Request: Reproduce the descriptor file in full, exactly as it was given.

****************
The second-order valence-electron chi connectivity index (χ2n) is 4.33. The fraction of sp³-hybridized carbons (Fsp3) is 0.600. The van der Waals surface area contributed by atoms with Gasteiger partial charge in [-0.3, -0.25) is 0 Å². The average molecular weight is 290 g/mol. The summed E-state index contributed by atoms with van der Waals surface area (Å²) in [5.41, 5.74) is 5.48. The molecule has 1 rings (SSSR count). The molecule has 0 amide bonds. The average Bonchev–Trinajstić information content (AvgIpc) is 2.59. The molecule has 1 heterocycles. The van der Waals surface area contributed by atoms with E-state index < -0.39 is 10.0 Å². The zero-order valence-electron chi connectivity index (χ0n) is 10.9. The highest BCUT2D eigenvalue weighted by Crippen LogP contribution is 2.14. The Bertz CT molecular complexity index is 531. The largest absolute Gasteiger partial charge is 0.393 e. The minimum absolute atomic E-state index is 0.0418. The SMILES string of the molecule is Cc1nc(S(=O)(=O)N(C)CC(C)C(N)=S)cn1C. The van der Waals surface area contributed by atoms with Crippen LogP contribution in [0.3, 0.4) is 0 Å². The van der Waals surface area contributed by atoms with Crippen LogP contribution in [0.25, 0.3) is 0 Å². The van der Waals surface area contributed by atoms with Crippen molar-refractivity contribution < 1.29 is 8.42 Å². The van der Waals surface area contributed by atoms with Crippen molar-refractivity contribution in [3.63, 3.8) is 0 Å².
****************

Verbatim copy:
The second-order valence-electron chi connectivity index (χ2n) is 4.33. The fraction of sp³-hybridized carbons (Fsp3) is 0.600. The van der Waals surface area contributed by atoms with Gasteiger partial charge in [-0.3, -0.25) is 0 Å². The average molecular weight is 290 g/mol. The summed E-state index contributed by atoms with van der Waals surface area (Å²) in [5.41, 5.74) is 5.48. The molecule has 1 rings (SSSR count). The molecule has 0 amide bonds. The average Bonchev–Trinajstić information content (AvgIpc) is 2.59. The molecule has 1 heterocycles. The van der Waals surface area contributed by atoms with E-state index < -0.39 is 10.0 Å². The zero-order valence-electron chi connectivity index (χ0n) is 10.9. The highest BCUT2D eigenvalue weighted by Crippen LogP contribution is 2.14. The Bertz CT molecular complexity index is 531. The largest absolute Gasteiger partial charge is 0.393 e. The minimum absolute atomic E-state index is 0.0418. The SMILES string of the molecule is Cc1nc(S(=O)(=O)N(C)CC(C)C(N)=S)cn1C. The van der Waals surface area contributed by atoms with Crippen LogP contribution in [0.3, 0.4) is 0 Å². The van der Waals surface area contributed by atoms with Crippen LogP contribution in [0.25, 0.3) is 0 Å². The van der Waals surface area contributed by atoms with Crippen molar-refractivity contribution < 1.29 is 8.42 Å². The van der Waals surface area contributed by atoms with Crippen molar-refractivity contribution in [3.63, 3.8) is 0 Å².